Wednesday, September 4, 2013

Cover to Cover Challenge: Fennel and Orange Salad with Lemon-Ginger Vinaigrette

I signed up for Mark Bittman's Cover to Cover challenge about a month ago. I feel like I've fallen into a bit of a rut with cooking, and thought having some one assign me a recipe would force me to do something I wouldn't ordinarily do. And I was right! I'm not much of a salad person -- I don't mind eating them, but I rarely make them -- so it's definitely something I've not done before. And it's from Frederik de Pue, who's restaurant Table is very buzzy right now.

I found all of the ingredients pretty easily, though I was unable to find fennel fronds. The preparation was simple enough, with the only difficult step being removing the membranes from the orange slices (I imagine this would be easier with practice). I thought the dressing was especially nice, and I'll probably steal that in the future.The salad didn't work very well in execution though. I worry that I may have used too many mustard greens, but I suspect even if I had been more rigorous in only using the amount called for, it would have still been problematic. They were just too tough! In addition, the raw fennel was more pungent than I care for. One tip that I think would help would be to dress the salad half an hour to an hour before dinner. We do that with kale salads, and it really helps soften up the leaves.

The bacon cauliflower pizza, however, was great.

Tuesday, September 3, 2013

"Weeknight" Coq au Vin

I knew, going into it, that the allegedly weeknight coq au vin was probably not actually a weeknight recipe. That's why I cooked it on Sunday. And I wasn't wrong -- it took me about two hours from start to eating, and while I could probably get that down a bit with practice, it's not ever going to be a recipe I have time for most weeknights. That being said, there's a lot of downtime in this recipe, so if your problem with weeknight cooking is energy rather than time, it could work. Else, wait for the weekend.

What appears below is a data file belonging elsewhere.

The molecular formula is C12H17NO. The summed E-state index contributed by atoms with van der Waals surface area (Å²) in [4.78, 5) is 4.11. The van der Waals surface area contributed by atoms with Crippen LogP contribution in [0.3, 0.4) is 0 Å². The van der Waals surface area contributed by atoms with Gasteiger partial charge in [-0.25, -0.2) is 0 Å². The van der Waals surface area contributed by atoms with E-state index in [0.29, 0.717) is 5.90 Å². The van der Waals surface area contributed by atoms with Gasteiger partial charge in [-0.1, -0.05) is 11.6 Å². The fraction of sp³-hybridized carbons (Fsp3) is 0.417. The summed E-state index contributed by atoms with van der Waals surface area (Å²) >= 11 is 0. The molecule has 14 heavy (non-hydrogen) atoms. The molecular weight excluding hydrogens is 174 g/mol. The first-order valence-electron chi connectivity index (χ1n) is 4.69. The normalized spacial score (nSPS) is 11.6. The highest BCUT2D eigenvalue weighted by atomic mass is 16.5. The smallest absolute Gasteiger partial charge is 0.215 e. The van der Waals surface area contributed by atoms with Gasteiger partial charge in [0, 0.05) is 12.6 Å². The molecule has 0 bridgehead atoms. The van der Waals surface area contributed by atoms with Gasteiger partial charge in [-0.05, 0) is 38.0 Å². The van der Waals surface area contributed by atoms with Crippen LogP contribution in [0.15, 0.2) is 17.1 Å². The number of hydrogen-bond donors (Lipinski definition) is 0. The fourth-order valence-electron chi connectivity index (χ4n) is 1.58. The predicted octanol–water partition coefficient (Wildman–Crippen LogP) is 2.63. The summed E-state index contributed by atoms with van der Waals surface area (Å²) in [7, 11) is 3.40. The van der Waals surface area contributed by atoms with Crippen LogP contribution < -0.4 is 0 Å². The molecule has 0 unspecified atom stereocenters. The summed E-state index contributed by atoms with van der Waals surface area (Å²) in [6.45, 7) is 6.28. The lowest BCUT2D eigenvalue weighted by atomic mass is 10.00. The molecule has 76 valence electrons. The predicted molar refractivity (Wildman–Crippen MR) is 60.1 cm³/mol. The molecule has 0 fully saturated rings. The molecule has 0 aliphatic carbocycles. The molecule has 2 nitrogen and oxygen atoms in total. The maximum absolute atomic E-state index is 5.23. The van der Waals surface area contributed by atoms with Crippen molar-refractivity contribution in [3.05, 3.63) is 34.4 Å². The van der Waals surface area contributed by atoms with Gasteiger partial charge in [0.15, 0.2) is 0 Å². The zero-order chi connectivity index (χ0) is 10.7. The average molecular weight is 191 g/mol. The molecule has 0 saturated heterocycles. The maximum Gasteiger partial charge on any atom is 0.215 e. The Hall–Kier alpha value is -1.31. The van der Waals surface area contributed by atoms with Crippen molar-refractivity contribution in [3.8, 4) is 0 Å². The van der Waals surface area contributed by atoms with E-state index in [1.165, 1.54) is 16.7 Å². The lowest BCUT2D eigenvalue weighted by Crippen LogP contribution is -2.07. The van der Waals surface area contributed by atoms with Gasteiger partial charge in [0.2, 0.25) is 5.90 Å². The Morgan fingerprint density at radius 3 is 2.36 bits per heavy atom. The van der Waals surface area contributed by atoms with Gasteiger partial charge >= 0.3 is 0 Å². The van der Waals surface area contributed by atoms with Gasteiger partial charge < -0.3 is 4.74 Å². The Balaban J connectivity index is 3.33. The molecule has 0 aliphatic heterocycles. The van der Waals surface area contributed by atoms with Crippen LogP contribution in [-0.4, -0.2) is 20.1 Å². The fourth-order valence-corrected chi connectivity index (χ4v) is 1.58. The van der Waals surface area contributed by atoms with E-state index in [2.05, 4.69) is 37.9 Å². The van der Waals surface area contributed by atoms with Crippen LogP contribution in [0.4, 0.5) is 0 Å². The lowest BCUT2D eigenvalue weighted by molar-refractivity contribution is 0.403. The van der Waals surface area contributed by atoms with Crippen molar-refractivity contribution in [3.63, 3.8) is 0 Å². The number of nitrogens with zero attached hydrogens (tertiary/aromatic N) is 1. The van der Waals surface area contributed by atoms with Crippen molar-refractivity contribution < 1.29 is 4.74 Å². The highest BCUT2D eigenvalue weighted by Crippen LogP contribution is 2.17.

It starts by boiling down a mixture of bacon and onion while the chicken roasts in the oven. I used pre-diced pancetta, which worked fine, but it may have been better to use actual bacon to get both a larger dice and a bit more fat. Once it had boiled down and the onions had caramelized, it's time to add the chicken, mushrooms, carrot, and wine. This is where it took me longer than it had to -- it took longer than 20 minutes for the bacon/onion boil to boil down and for the onions to caramelize, so I had to wait to toss in the chicken. Next time, it may work better to start the boil first (or maybe just have the onion chopped beforehand).

Complaints about prep time aside, I really liked this dish. The chicken was juicy with a nice depth of flavor, and the sauce was good. The diced pancetta was a bit chewier than ideal; again, next time, I'll use bacon. We paired this with sauteed cauliflower, whose subtlety matched well with the flavor-forward nature of the chicken.